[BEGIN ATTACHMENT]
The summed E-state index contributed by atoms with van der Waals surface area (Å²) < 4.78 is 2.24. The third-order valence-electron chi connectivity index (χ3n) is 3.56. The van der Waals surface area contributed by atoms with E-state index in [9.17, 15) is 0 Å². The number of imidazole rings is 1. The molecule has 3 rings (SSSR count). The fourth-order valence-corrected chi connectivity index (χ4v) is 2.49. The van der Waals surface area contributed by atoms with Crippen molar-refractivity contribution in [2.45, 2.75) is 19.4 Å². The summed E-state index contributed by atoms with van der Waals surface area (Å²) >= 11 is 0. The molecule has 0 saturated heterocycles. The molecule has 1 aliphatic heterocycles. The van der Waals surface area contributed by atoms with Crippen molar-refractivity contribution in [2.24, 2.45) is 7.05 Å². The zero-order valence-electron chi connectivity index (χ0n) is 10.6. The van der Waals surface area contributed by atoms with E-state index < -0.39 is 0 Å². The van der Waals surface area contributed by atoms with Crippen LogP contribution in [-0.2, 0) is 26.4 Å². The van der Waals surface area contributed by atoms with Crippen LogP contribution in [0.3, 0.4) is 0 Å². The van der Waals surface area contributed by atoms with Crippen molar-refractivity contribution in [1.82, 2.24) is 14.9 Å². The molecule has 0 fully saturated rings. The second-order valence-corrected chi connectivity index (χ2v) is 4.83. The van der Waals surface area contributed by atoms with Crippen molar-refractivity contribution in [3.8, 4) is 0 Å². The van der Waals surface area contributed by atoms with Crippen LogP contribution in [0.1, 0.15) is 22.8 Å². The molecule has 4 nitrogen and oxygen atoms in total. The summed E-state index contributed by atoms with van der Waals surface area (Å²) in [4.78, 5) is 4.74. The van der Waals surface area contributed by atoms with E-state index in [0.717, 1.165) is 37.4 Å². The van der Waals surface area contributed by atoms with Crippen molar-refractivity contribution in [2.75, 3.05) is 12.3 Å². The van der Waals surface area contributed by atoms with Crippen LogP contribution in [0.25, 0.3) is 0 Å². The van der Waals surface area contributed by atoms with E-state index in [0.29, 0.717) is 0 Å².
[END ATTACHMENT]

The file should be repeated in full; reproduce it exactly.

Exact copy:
The summed E-state index contributed by atoms with van der Waals surface area (Å²) < 4.78 is 2.24. The third-order valence-electron chi connectivity index (χ3n) is 3.56. The van der Waals surface area contributed by atoms with E-state index in [9.17, 15) is 0 Å². The number of imidazole rings is 1. The molecule has 3 rings (SSSR count). The fourth-order valence-corrected chi connectivity index (χ4v) is 2.49. The van der Waals surface area contributed by atoms with Crippen molar-refractivity contribution in [2.45, 2.75) is 19.4 Å². The summed E-state index contributed by atoms with van der Waals surface area (Å²) >= 11 is 0. The molecule has 0 saturated heterocycles. The molecule has 1 aliphatic heterocycles. The van der Waals surface area contributed by atoms with Crippen molar-refractivity contribution in [2.24, 2.45) is 7.05 Å². The zero-order valence-electron chi connectivity index (χ0n) is 10.6. The van der Waals surface area contributed by atoms with E-state index < -0.39 is 0 Å². The van der Waals surface area contributed by atoms with Crippen LogP contribution in [-0.2, 0) is 26.4 Å². The van der Waals surface area contributed by atoms with Crippen LogP contribution in [0.3, 0.4) is 0 Å². The van der Waals surface area contributed by atoms with Crippen molar-refractivity contribution in [1.82, 2.24) is 14.9 Å². The molecule has 0 fully saturated rings. The second-order valence-corrected chi connectivity index (χ2v) is 4.83. The van der Waals surface area contributed by atoms with Crippen molar-refractivity contribution in [3.8, 4) is 0 Å². The van der Waals surface area contributed by atoms with Crippen LogP contribution in [0.1, 0.15) is 22.8 Å². The molecule has 4 nitrogen and oxygen atoms in total. The summed E-state index contributed by atoms with van der Waals surface area (Å²) in [4.78, 5) is 4.74. The van der Waals surface area contributed by atoms with E-state index in [0.717, 1.165) is 37.4 Å². The van der Waals surface area contributed by atoms with Crippen molar-refractivity contribution in [2.75, 3.05) is 12.3 Å². The van der Waals surface area contributed by atoms with Crippen LogP contribution in [0.25, 0.3) is 0 Å². The van der Waals surface area contributed by atoms with E-state index in [0.29, 0.717) is 0 Å².